Health officials have ordered the Royal Barbados Police Force (RBPF) to clean up the Oistins Police Station as a matter of urgency.
In a letter dated October 4th 2017, signed by an environmental health officer from the Randall Phillips Polyclinic and addressed to Commissioner of Police Tyrone Griffith, lawmen were given 14 days to have the facility cleaned following the discovery of a mould species, which the authorities said could adversely affect persons’ health and general respiratory functions.
This follows an inspection that was carried out by officers from the Randall Phillips Polyclinic at the police station which falls within its target area on September 1.
“During this inspection sample swabs were obtained from the air conditioning units and submitted to the Public Health Laboratory for analysis.
“Results of these samples indicated the presence of Coliforms as well as Aspergillus Niger,” Environmental Health Officer Sean Brathwaite said in his correspondence to the Commissioner of Police.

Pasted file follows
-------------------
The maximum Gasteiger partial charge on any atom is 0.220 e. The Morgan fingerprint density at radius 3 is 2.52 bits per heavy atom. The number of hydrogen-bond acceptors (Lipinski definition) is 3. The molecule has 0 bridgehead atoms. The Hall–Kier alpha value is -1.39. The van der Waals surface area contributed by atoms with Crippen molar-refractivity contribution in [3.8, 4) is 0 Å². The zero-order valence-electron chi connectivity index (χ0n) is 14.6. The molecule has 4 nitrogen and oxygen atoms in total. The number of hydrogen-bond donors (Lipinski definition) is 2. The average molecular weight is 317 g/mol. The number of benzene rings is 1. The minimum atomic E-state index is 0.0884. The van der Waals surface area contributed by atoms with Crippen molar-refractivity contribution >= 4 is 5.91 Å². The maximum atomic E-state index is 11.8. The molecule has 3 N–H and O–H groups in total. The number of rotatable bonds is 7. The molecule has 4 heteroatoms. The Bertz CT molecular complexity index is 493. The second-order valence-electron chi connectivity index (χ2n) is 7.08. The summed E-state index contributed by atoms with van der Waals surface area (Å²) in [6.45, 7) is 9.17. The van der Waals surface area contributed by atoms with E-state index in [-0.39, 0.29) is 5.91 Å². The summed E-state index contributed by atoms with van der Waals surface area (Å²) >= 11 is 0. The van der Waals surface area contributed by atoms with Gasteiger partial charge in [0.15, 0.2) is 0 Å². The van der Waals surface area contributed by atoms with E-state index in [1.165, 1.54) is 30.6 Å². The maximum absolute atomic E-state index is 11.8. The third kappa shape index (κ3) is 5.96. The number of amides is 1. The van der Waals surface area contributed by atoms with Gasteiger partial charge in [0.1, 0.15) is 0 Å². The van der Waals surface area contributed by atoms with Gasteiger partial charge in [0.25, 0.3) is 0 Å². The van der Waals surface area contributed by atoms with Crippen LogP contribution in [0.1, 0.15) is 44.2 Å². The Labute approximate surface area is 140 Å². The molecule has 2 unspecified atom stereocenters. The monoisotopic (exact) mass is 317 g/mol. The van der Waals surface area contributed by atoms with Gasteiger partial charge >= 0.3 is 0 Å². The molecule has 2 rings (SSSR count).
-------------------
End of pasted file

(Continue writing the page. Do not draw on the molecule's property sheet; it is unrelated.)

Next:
While not saying what action would be taken if the instructions were not carried out, the letter outlined the “nuisances” associated with the facility that needed to be addressed.
“You are hereby instructed to clean and service [air condition] units, clean all offices and rooms at the Oistins Police Station, maintain AC units and empty, clean and sanitize water source tanks,” the letter instructed, adding that the conditions at the police station were found to contravene the Health Services Act and Health Services Regulations.
When contacted, Acting Assistant Commissioner of Police Erwin Boyce told Barbados TODAY the health and welfare of officers was paramount and the matter was being addressed as a matter of urgency.
“The situation has our attention and we have put measures in place to work out a solution at the earliest. We are pursuing it in accordance with what is to be maintained at the station level. We are working on the issue as quickly as possible and definitely within the 14 days given,” Boyce said.